My reading resolutions for 2017 were the most focused resolutions I had ever made. I wanted to read more diversely, complete two reading challenges (including Book Riot’s Read Harder challenge), and read a hundred books.
I failed most of them. I did read more diversely, with about a quarter of all books read being by authors of colour, which was a huge step up from previous years. But I did not complete either reading challenge, and I only managed 77 books.
I am okay with missing the goals, though. The main reason I missed them was because I had a baby in October. Furthermore, she arrived three weeks early, so the final sprint I had planned on using for crossing off books before the baby arrived was completely lost. And then I had hoped that after the baby arrived, I would still carve out reading time. After all, babies sleep a lot, right?
So it turns out that newborns do spend a lot of the day sleeping, but what I hadn’t realised was that even if I wasn’t holding, comforting, or nursing a baby, I would feel too tired to read. For the first few weeks, if I was presented with the option for an hour to read or an hour to nap, I chose to nap. I loved reading, but I loved sleep more.
Many Rioters are also parents, and there have been numerous articles written over the years on reading as a parent: What Happens to Reading When You Have A Baby, How To Read After You Have Babies, Have Babies, Keep Reading. I feel hopeful and encouraged that having a baby does not mean the end of reading. But it does mean that reading will change.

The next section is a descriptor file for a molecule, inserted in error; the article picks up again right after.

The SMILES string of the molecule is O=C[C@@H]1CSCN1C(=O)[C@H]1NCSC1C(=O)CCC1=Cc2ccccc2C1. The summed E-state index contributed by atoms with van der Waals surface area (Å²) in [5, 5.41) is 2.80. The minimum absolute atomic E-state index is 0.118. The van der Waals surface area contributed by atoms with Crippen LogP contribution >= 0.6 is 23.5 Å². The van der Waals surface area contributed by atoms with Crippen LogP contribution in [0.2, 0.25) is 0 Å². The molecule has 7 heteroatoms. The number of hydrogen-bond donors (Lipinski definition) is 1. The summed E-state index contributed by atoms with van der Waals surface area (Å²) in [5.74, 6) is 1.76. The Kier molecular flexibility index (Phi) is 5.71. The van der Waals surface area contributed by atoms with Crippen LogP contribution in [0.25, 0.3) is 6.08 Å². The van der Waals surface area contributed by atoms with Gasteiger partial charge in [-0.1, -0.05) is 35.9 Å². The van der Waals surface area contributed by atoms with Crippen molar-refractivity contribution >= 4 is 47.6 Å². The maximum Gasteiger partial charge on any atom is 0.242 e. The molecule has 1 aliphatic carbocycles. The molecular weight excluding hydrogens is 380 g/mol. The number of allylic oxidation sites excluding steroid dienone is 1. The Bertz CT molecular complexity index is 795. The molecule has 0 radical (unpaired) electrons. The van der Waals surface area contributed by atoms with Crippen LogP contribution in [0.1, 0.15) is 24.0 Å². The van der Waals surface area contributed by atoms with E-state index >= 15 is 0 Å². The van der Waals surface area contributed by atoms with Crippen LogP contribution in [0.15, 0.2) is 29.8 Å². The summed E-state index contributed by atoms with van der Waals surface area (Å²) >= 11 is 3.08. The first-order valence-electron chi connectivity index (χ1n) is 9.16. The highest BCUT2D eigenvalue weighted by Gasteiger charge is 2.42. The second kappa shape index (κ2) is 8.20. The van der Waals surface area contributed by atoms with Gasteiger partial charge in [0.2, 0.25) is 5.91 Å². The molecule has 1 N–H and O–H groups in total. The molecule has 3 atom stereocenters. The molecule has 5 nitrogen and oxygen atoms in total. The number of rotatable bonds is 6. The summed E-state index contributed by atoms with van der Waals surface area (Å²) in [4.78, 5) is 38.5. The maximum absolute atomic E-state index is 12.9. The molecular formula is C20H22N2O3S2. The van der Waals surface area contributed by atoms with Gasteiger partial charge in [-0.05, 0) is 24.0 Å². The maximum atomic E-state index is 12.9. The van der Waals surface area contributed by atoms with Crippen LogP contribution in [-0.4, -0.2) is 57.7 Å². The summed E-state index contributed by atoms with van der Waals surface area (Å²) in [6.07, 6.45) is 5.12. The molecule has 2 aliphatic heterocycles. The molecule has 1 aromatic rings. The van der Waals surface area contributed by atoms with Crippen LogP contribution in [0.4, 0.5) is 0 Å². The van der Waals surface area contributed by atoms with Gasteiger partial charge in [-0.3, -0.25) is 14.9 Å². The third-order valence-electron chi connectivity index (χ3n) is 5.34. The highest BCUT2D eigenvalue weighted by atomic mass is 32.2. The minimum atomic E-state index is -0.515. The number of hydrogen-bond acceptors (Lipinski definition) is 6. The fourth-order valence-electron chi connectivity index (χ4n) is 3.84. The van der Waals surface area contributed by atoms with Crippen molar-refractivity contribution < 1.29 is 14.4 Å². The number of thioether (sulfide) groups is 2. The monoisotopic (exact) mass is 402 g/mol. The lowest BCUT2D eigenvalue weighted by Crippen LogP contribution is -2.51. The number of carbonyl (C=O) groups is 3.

And so I approached my 2018 reading resolutions a little differently. There is no number this year. There is no reading challenge. The main resolution is just to read. Since my daughter was born almost three months ago, I have read six books. These included political memoirs, crime fiction, and chick lit. What these books had in common was that they were all easy-to-read page-turners. None of them were dense or complicated, and all were compelling reads that keep you reading well past your bedtime. Realistically, these are kinds of books I will have the most chance of finishing as I figure out this whole parenting thing and how to carve out time where I am a person and not just a milk factory. I will not be trying to read all the award winners and nominees, nor attempting to tackle lists of books that various literary organisations or websites think I should read.
The reading goals for 2018 as I figure out how to combine being a reader with being a new parent therefore look quite different to last year’s. Reading diversely remains something I will try and do. Reading with my daughter has become a new priority (and perhaps some day soon she will move on from Spots and Dots to books that have words). And the resolution that is most important: Just reading matters more than the number of books read.